Digital Copyright: Law and Practice, Edition 4

Bloomsbury Publishing
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The first edition of this book in 2002 was the first UK text to examine digital copyright together with related areas such as performers' rights, moral rights, database rights and competition law as a subject in its own right. Updated editions have included the UK implementation of the 2001 Information Society Directive and commentary on user-generated content and the development of Web 2.0 and beyond. Now in its fourth edition, the book has been updated and revised to take account of legal and policy developments in copyright law and related areas, in particular the increasing role of the Court of Justice of the European Union in shaping EU copyright law. The book helps put digital copyright law and policy into perspective and provides practical guidance for those creating or exploiting digital content or technology, whether in academia, the software, information, publishing and creative industries, and other areas of the economy. The focus is on the specifics of the law in this area together with practical aspects, including precedents and precedent checklists dealing with common digital copyright transactions. The latest edition has been expanded to include a discussion of Open Access, eBooks and app development and licensing. Both academics and practitioners will find the book an invaluable guide to this rapidly developing field of law.
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About the author

Simon Stokes is a solicitor and a partner with Blake Lapthorn and a Visiting Research Fellow at Bournemouth Law School.
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Additional Information

Bloomsbury Publishing
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Published on
Jan 30, 2014
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Law / Intellectual Property / Copyright
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This smart, “riveting” (Los Angeles Times) history of the Internet free culture movement and its larger effects on society—and the life and shocking suicide of Aaron Swartz, a founding developer of Reddit and Creative Commons—written by Slate correspondent Justin Peters “captures Swartz flawlessly” (The New York Times Book Review).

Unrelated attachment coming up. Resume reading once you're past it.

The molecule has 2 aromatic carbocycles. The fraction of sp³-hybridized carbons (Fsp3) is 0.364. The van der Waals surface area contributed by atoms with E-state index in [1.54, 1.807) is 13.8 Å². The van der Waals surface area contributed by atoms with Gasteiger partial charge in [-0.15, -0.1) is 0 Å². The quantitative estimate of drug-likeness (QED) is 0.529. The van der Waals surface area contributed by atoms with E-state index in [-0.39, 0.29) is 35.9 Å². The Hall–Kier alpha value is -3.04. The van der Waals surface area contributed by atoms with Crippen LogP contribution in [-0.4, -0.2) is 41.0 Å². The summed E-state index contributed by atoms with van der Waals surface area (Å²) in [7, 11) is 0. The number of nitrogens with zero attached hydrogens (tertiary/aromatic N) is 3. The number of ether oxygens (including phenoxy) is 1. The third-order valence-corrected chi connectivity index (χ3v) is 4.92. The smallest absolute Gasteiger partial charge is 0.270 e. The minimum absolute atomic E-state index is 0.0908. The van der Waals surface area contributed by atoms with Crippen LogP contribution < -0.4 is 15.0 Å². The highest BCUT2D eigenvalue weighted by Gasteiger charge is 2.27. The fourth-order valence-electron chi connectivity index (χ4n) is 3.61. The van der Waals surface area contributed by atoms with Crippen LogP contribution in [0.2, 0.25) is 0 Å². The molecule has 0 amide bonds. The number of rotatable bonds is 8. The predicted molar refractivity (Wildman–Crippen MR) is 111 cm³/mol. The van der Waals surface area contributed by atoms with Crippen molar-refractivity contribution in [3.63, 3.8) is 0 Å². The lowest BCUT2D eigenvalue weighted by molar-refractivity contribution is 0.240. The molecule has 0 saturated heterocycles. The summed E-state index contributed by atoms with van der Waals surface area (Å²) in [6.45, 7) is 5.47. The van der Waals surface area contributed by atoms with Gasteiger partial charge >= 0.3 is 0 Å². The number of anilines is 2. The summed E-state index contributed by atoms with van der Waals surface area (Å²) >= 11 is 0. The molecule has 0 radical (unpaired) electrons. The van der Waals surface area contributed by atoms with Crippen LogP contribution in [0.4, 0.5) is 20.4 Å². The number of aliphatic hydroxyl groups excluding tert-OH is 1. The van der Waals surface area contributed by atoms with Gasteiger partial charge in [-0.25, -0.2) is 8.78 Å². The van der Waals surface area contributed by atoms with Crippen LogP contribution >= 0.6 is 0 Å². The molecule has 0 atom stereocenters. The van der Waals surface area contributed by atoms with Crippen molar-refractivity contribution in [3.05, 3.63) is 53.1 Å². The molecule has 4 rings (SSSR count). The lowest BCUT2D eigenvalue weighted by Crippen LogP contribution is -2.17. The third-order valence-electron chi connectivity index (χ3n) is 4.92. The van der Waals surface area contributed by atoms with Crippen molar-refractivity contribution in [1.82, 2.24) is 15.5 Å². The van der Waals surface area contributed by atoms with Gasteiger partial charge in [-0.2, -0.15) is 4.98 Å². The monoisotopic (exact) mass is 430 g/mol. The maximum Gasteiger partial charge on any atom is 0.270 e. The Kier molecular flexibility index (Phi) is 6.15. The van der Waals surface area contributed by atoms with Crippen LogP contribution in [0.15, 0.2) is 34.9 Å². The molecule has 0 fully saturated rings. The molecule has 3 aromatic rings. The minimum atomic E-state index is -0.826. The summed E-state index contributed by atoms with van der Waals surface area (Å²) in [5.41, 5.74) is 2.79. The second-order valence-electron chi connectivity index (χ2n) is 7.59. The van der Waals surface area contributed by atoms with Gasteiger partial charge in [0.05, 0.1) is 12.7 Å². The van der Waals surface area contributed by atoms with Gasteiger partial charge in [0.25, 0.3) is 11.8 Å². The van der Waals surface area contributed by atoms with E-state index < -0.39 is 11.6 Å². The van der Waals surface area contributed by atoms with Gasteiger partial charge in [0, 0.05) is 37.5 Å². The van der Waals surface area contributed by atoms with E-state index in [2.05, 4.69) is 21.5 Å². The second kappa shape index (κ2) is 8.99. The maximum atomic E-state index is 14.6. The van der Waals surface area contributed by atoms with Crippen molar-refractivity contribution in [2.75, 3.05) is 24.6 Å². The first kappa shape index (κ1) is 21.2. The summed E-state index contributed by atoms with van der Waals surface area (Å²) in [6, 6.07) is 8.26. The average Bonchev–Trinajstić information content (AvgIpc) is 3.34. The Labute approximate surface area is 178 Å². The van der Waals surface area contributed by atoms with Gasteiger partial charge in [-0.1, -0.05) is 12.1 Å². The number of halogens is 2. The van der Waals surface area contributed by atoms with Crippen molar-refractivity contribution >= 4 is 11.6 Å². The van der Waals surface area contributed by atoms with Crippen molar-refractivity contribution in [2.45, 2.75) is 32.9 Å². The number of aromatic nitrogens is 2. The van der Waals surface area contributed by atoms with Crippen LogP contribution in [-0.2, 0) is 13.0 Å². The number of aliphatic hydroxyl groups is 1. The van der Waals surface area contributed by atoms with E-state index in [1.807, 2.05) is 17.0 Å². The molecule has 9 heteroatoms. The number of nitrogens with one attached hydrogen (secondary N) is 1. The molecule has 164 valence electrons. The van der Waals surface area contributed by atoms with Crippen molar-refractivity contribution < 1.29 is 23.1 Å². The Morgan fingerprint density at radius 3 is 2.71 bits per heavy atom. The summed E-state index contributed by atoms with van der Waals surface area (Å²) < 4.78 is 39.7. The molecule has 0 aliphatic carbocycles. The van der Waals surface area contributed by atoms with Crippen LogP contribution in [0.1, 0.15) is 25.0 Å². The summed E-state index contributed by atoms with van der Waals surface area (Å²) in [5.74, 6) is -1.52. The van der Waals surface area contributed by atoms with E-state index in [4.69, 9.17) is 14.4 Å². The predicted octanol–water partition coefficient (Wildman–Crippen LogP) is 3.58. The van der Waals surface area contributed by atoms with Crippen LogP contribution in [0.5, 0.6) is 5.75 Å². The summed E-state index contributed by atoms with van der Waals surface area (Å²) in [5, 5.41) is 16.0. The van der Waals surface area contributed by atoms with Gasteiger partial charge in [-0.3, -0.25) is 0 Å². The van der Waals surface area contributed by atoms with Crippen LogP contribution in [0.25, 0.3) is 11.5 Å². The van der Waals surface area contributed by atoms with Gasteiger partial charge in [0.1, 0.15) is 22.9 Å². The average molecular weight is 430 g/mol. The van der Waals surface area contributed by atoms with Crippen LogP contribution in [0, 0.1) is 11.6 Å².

Aaron Swartz was a zealous young advocate for the free exchange of information and creative content online. He committed suicide in 2013 after being indicted by the government for illegally downloading millions of academic articles from a nonprofit online database. From the age of fifteen, when Swartz, a computer prodigy, worked with Lawrence Lessig to launch Creative Commons, to his years as a fighter for copyright reform and open information, to his work leading the protests against the Stop Online Piracy Act (SOPA), to his posthumous status as a cultural icon, Swartz’s life was inextricably connected to the free culture movement. Now Justin Peters examines Swartz’s life in the context of 200 years of struggle over the control of information.

In vivid, accessible prose, The Idealist situates Swartz in the context of other “data moralists” past and present, from lexicographer Noah Webster to ebook pioneer Michael Hart to NSA whistleblower Edward Snowden. In the process, the book explores the history of copyright statutes and the public domain; examines archivists’ ongoing quest to build the “library of the future”; and charts the rise of open access, the copyleft movement, and other ideologies that have come to challenge protectionist intellectual property policies. Peters also breaks down the government’s case against Swartz and explains how we reached the point where federally funded academic research came to be considered private property, and downloading that material in bulk came to be considered a federal crime.

The Idealist is “an excellent survey of the intellectual property battlefield, and a sobering memorial to its most tragic victim” (The Boston Globe) and an essential look at the impact of the free culture movement on our daily lives and on generations to come.
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